Second, take a look at the key tell, very early in Judge O’Connor’s opinion:  the run-over sentence on pages 3-4 and the accompanying footnote 2.  When it enacted the ACA in 2010, Judge O’Connor (correctly) explains, “Congress exempted five categories of individuals from the shared-responsibility payment but not the Individual Mandate” (citing § 5000A(e)).  What were those exempted categories of individuals?  (i) Those who can’t afford coverage; (ii) taxpayers below the poverty line; (iii) members of Indian tribes; (iv) individuals experiencing “short coverage gaps” in health insurance; and (v) persons who’ve received a “hardship” exemption from the Secretary of Health and Human Services.  

From 2014 (when § 5000A went into effect) to this day, individuals in each of those categories have, in effect, been subject to a “responsibility payment” of zero, just as everyone else will be come January.  According to Judge O’Connor, all of those persons have, since 2014, been subject to a legal “obligat[ion] to obtain minimum-essential coverage.”  Yet presumably many hundreds of thousands or millions of such persons have not maintained health insurance for all or most of that time.  Thus they have, in O’Connor’s view, been lawbreakers each and every day of the past eight-plus years.

Allow me to repeat that, because it so vividly illustrates what's wrong with Judge O'Connor's--and the Trump DOJ's--theory of the case:  According to O'Connor and DOJ, someone who has been making monthly payments to the IRS for the past eight years has been in compliance with the law, but many indigent persons and tribal members have been recklessly and audaciously violating federal law every month for years on end by neither making such a payment nor maintaining health insurance.  [UPDATE: I tweaked this to make it less categorical in light of the fact that many such persons of course satisfy § 5000A(a) by receiving, e.g, Medicaid or employer-provided care.]

This is, of course, absurd.  Congress originally exempted those persons from the payment obligation precisely because they could not afford to purchase health insurance (or some other equitable reason, such as the inefficiency/inconvenience of purchasing insurance during “short coverage gaps,” or the fact that tribes provide health care to their members).  Congress didn’t intend to obligate them to purchase and maintain health insurance—to give them even fewer lawful choices than everyone else has had.  Precisely the contrary:  Congress exempted them from a statutory burden everyone else has had because it’d be unfair or impossible for them to fulfill it.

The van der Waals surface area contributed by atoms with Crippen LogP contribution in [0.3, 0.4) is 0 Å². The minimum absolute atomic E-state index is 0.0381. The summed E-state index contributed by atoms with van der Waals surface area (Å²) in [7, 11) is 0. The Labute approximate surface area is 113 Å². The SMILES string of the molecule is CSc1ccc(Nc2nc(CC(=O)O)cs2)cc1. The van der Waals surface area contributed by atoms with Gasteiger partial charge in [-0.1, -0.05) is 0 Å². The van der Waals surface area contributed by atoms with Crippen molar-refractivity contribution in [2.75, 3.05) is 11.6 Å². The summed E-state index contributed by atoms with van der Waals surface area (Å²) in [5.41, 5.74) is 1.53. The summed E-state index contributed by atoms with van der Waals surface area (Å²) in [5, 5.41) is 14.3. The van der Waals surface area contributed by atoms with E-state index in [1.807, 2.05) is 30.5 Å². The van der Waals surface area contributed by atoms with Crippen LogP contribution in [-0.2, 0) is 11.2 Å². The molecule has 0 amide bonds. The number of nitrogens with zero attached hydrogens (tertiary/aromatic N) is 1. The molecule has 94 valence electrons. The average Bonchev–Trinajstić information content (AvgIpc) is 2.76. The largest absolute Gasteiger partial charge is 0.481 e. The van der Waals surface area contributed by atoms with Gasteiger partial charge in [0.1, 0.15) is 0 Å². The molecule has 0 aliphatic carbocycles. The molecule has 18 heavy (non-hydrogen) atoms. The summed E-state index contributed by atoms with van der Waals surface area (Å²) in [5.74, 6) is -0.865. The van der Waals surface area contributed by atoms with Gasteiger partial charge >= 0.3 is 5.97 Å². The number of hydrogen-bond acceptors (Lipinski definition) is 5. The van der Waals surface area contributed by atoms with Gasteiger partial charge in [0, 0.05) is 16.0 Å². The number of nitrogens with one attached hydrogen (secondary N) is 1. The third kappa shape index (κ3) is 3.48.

Come January 1, we’ll all be similarly situated to those five categories, e.g., to those who can’t afford coverage, including the very poorest among us, when it comes to § 5000A:  Like them, we’ll have a lawful option of doing nothing—paying “zero.”  Section 5000A will not require (just as it has not previously required) anyone to maintain health insurance.[1]  (Accord, Jonathan Adler:  [T]here is nothing left in the ACA that mandates that people obtain health insurance.”)

Therefore § 5000 won’t be unconstitutional in January—instead it’ll merely be toothless.  And if § 5000 isn’t unconstitutional, that’s the end of Texas’s case.  There’s no need even to proceed to severability analysis.

* * * *

And now, a word on the nature and scope of the judgment:  Having written one of the more aggressive and implausible opinions in many a year, Judge O'Connor blinks at the end.  He only grants the plaintiffs  "partial summary judgment," ostensibly on Count One of their Amended Complaint:
For the reasons stated above, the Court grants Plaintiffs partial summary judgment and declares the Individual Mandate, 26 U.S.C. § 5000A(a), UNCONSTITUTIONAL. Further, the Court declares the remaining provisions of the ACA, Pub. L. 111-148, are INSEVERABLE and therefore INVALID.  The Court GRANTS Plaintiffs’ claim for declaratory relief in Count I of the Amended Complaint.